Is it a Bee Gee? Woman claims bumble bee gave her a ‘high five’ after she saved it from drowning in a pool
- Kate Jury, 38, of Eastbourne spotted the bee floating in the pool she’d bought
- Fishing it out she set the bee down to dry in the net and to get a good photo
- But as she moved closer so did the bee, appearing to give her a high five
Here’s the moment a woman says a bumble bee gave her a high five after she rescued it from her paddling pool.
Kate Jury, 38, of Eastbourne spotted the bee floating in the pool she’d bought to keep her two children cool in the heatwave.
The catering assistant said: ‘I grabbed a net and fished it out, I wanted to video it and it kept coming closer until I put my finger next to it and the bee gave me a high five.
‘It was nice to get a thank you before it dried out and flew off.’
The woman appears to have put a flower next to the bee, in case it wants to fuel up on pollen.
Bees have been on the decline for more than a decade across the globe and scientists have blame a range of factors including insecticides called neonicotinoids, parasites, disease, climate change and lack of a diverse food supply.
Bees are critical pollinators and about a third of the human diet comes from plants that are pollinated by insects.
Kate Jury moves her finger towards the bee as she takes a photo while the bee dries off in its net
The moment the bumble bee appears to give the woman who rescued it from her paddling pool a high five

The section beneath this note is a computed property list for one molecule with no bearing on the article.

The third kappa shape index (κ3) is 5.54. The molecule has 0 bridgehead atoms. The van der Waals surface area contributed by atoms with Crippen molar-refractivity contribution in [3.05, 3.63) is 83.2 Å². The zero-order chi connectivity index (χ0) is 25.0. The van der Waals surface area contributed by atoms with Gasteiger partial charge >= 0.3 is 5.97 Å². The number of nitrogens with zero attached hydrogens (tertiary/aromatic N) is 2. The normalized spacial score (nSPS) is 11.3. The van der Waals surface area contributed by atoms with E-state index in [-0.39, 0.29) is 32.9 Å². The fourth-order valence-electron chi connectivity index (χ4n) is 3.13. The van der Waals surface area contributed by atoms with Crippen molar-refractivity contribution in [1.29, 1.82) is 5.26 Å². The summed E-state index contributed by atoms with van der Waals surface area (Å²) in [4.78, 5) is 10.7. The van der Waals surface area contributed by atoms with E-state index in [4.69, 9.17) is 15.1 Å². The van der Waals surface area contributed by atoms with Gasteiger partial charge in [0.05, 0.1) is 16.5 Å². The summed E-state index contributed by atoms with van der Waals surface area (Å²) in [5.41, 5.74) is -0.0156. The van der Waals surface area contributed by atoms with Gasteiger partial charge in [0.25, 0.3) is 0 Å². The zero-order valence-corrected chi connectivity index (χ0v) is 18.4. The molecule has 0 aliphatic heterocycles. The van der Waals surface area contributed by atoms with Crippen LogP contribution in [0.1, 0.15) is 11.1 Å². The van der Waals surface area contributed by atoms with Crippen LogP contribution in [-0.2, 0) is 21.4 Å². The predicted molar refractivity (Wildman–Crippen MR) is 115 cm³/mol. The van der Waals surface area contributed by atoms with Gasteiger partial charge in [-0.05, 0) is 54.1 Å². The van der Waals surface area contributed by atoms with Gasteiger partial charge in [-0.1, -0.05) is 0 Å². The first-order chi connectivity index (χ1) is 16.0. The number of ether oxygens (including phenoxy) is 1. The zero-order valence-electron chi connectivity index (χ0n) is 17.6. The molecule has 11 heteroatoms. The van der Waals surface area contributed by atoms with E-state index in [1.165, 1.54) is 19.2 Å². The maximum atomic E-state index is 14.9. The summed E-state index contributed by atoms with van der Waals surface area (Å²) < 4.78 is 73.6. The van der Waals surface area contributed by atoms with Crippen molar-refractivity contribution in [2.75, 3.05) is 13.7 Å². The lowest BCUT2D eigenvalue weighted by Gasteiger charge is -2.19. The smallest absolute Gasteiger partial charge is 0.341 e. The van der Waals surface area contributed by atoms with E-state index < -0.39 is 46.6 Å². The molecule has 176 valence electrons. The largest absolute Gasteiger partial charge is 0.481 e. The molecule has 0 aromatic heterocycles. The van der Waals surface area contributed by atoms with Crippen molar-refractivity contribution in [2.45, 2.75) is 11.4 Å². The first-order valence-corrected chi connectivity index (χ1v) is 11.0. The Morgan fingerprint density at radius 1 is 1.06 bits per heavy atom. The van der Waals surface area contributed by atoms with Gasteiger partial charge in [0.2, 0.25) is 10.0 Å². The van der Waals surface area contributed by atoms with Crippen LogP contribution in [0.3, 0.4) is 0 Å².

WHAT IS THE HONEYBEE CRISIS?
Honeybees, both domestic and wild, are responsible for around 80 per cent of worldwide pollination, according to Greenpeace.
But bee colony collapses across the globe are threatening their vital work.
Bees are dying from a combination of pesticides, habitat destruction, drought, nutrition deficit, global warming and air pollution among other factors.
The global bee crisis can potentially be solved if dangerous pesticides are eliminated, wild habitats are preserved and ecological agriculture is restored, according to Greenpeace (file photo)
Greenpeace has reported: ‘The bottom line is that we know humans are largely responsible for the two most prominent causes: Pesticides and habitat loss.’
This is important for a number of reasons, chief among them the amount of work bees put into our food production.
Vegetables, nuts and fruits are pollinated by bees. Of the top human food crops, a whopping 70 of 100 are pollinated by the creatures, which account for as much as 90 per cent of global nutrition.
Greenpeace has suggested the following solutions to the problem:
- The preservation of wild habitats in order to protect pollinator health
- The restoration of ecological agriculture
- The elimination of the world’s most dangerous pesticides